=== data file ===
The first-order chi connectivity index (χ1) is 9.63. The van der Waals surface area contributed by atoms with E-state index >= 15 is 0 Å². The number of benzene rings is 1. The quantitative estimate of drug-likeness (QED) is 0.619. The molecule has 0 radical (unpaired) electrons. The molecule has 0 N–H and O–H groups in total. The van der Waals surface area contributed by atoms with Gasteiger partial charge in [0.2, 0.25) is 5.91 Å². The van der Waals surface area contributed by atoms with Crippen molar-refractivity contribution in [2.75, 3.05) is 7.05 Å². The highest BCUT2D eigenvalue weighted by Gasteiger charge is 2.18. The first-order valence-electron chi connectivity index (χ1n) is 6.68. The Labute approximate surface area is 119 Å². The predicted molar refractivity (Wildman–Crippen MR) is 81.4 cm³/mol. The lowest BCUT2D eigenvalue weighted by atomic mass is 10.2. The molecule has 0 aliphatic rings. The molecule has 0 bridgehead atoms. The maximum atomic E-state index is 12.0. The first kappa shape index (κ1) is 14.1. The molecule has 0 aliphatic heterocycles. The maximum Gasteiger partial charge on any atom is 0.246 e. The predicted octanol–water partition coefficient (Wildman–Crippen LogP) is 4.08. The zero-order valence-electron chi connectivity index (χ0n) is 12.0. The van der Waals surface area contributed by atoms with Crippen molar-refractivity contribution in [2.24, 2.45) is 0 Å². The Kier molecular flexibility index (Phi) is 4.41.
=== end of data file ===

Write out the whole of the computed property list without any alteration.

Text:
The first-order chi connectivity index (χ1) is 9.63. The van der Waals surface area contributed by atoms with E-state index >= 15 is 0 Å². The number of benzene rings is 1. The quantitative estimate of drug-likeness (QED) is 0.619. The molecule has 0 radical (unpaired) electrons. The molecule has 0 N–H and O–H groups in total. The van der Waals surface area contributed by atoms with Gasteiger partial charge in [0.2, 0.25) is 5.91 Å². The van der Waals surface area contributed by atoms with Crippen molar-refractivity contribution in [2.75, 3.05) is 7.05 Å². The highest BCUT2D eigenvalue weighted by Gasteiger charge is 2.18. The first-order valence-electron chi connectivity index (χ1n) is 6.68. The Labute approximate surface area is 119 Å². The predicted molar refractivity (Wildman–Crippen MR) is 81.4 cm³/mol. The lowest BCUT2D eigenvalue weighted by atomic mass is 10.2. The molecule has 0 aliphatic rings. The molecule has 0 bridgehead atoms. The maximum atomic E-state index is 12.0. The first kappa shape index (κ1) is 14.1. The molecule has 0 aliphatic heterocycles. The maximum Gasteiger partial charge on any atom is 0.246 e. The predicted octanol–water partition coefficient (Wildman–Crippen LogP) is 4.08. The zero-order valence-electron chi connectivity index (χ0n) is 12.0. The van der Waals surface area contributed by atoms with Crippen molar-refractivity contribution in [2.24, 2.45) is 0 Å². The Kier molecular flexibility index (Phi) is 4.41.